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Comment: Re:SYSTEM-D SUCKS! (Score 1) 157

by Anne Thwacks (#48258885) Attached to: OpenBSD Drops Support For Loadable Kernel Modules
from newer scripting languages

Why would anyone want a newer scripting language? That is like wanting to build a house from new bricks. If you know the old language, you can use it. If you don't, then perhaps you should not be messing with the system initialisation?

Its not like normal admins have to write these scripts - the people who manage ports supply them for you, and have a tool that puts them in the right place.Most people run OBSD because they want to have a system that runs their apps, not so they can experiment with the boot process. OBSD boots really fast. (Unless you screw up your fstab - like I did last week - In which case it might not boot at all).

Do you also complain about the type of pipe clip your car manufacturer uses on the under-bonnet pipes?

If you want to use Java to write a systemd replacement, then go ahead - I wont stop you. Do like Linus, and write your own damned OS.

Comment: Re:In other news. (Score 1) 157

by Anne Thwacks (#48258859) Attached to: OpenBSD Drops Support For Loadable Kernel Modules
I don't know where you get your hardware from, but I dont recall any serious problems with OBSD hardware support. The only kit I have personally owned that was not supported was an Sbus SCSI card used in Sun Enterprise servers, and I had an alternative card anyway.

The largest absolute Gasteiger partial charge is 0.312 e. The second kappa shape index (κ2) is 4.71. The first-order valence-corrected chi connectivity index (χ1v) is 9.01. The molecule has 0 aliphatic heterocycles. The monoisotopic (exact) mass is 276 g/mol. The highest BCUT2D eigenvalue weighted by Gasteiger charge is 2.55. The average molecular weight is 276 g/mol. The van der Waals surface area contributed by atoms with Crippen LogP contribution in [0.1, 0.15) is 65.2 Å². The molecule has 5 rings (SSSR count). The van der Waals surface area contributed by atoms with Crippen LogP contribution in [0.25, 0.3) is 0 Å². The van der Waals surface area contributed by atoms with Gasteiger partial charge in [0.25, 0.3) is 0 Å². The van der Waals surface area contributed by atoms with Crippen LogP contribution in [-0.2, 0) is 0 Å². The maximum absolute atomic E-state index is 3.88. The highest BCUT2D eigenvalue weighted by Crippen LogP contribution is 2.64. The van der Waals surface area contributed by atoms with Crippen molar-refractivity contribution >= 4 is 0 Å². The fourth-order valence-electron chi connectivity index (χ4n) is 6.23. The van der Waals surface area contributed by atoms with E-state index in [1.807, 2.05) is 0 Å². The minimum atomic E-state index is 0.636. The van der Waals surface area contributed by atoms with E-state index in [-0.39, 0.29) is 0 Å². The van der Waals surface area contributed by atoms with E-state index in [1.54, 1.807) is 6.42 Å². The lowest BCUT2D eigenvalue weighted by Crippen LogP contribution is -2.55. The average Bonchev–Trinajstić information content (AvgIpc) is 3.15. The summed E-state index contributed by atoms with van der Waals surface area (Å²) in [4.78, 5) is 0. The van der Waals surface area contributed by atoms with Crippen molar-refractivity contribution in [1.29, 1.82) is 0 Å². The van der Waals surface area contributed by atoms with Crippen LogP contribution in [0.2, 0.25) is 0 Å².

I have had more hardware support problems with Windows and Linux.

I regularly have uptimes of over a year, and bug reports generally produce a next day response. Try getting that elsewhere.

Comment: Re:Not true. There's a different division (Score 1) 803

Systemd is the first actual usable solution.

That implies there was a problem.

It seems to me that the only problems I have had with init is that some packages, in their infinite wisdom, need you to modify or create scripts yourself, and the message saying so assumes you are still using an LA36.

My experience with systemd is such that I too, will probably end up having to migrate not just myself, but also my userbase to FreeBSD.

Why is the Linux world so commited to foisting changes on the unsuspecting, and saying "See, you will like it when you have no choice!" It is like the schoolmasters who say "If you don't enjoy it, you will be severely punished!" - Fine in the late 1860's but even Dickens was agin it, and the 1960's was a revolt against that world. Remember the Paris uprising of 1968? (Hint: It was nothing to do with Paris Hilton).

I have a lawn too.

Comment: Re:You mean the same precautionary principle that (Score 1) 403

by HiThere (#48245761) Attached to: Black Swan Author: Genetically Modified Organisms Risk Global Ruin

The real problem is that people like to eat, and they prefer to eat foods that are high in calories. Also, once they leave childhood they prefer to minimize exercise. This is a bad combination, but it isn't unique to humans. What's unique to humans is that they can usually find a lot of reasonably tasty food with minimal effort.